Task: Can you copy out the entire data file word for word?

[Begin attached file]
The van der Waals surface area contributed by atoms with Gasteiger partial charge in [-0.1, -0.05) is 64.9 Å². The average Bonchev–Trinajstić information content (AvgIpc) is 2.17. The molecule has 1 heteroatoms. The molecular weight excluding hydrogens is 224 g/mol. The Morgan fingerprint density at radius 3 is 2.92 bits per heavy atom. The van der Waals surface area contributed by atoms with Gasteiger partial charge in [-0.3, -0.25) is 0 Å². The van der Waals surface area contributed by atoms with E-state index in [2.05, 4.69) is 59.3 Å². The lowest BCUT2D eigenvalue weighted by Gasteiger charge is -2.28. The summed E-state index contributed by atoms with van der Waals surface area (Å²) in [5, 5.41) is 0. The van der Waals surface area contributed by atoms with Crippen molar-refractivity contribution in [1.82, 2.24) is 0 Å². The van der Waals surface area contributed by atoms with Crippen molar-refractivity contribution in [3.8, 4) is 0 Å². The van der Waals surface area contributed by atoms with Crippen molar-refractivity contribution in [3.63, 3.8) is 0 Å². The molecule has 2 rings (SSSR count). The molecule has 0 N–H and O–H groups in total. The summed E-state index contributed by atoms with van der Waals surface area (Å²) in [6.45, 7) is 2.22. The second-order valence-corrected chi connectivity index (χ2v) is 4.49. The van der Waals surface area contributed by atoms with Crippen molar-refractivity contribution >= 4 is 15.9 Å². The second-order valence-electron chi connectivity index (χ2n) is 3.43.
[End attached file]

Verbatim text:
The van der Waals surface area contributed by atoms with Gasteiger partial charge in [-0.1, -0.05) is 64.9 Å². The average Bonchev–Trinajstić information content (AvgIpc) is 2.17. The molecule has 1 heteroatoms. The molecular weight excluding hydrogens is 224 g/mol. The Morgan fingerprint density at radius 3 is 2.92 bits per heavy atom. The van der Waals surface area contributed by atoms with Gasteiger partial charge in [-0.3, -0.25) is 0 Å². The van der Waals surface area contributed by atoms with E-state index in [2.05, 4.69) is 59.3 Å². The lowest BCUT2D eigenvalue weighted by Gasteiger charge is -2.28. The summed E-state index contributed by atoms with van der Waals surface area (Å²) in [5, 5.41) is 0. The van der Waals surface area contributed by atoms with Crippen molar-refractivity contribution in [1.82, 2.24) is 0 Å². The van der Waals surface area contributed by atoms with Crippen molar-refractivity contribution in [3.8, 4) is 0 Å². The van der Waals surface area contributed by atoms with Crippen molar-refractivity contribution in [3.63, 3.8) is 0 Å². The molecule has 2 rings (SSSR count). The molecule has 0 N–H and O–H groups in total. The summed E-state index contributed by atoms with van der Waals surface area (Å²) in [6.45, 7) is 2.22. The second-order valence-corrected chi connectivity index (χ2v) is 4.49. The van der Waals surface area contributed by atoms with Crippen molar-refractivity contribution >= 4 is 15.9 Å². The second-order valence-electron chi connectivity index (χ2n) is 3.43.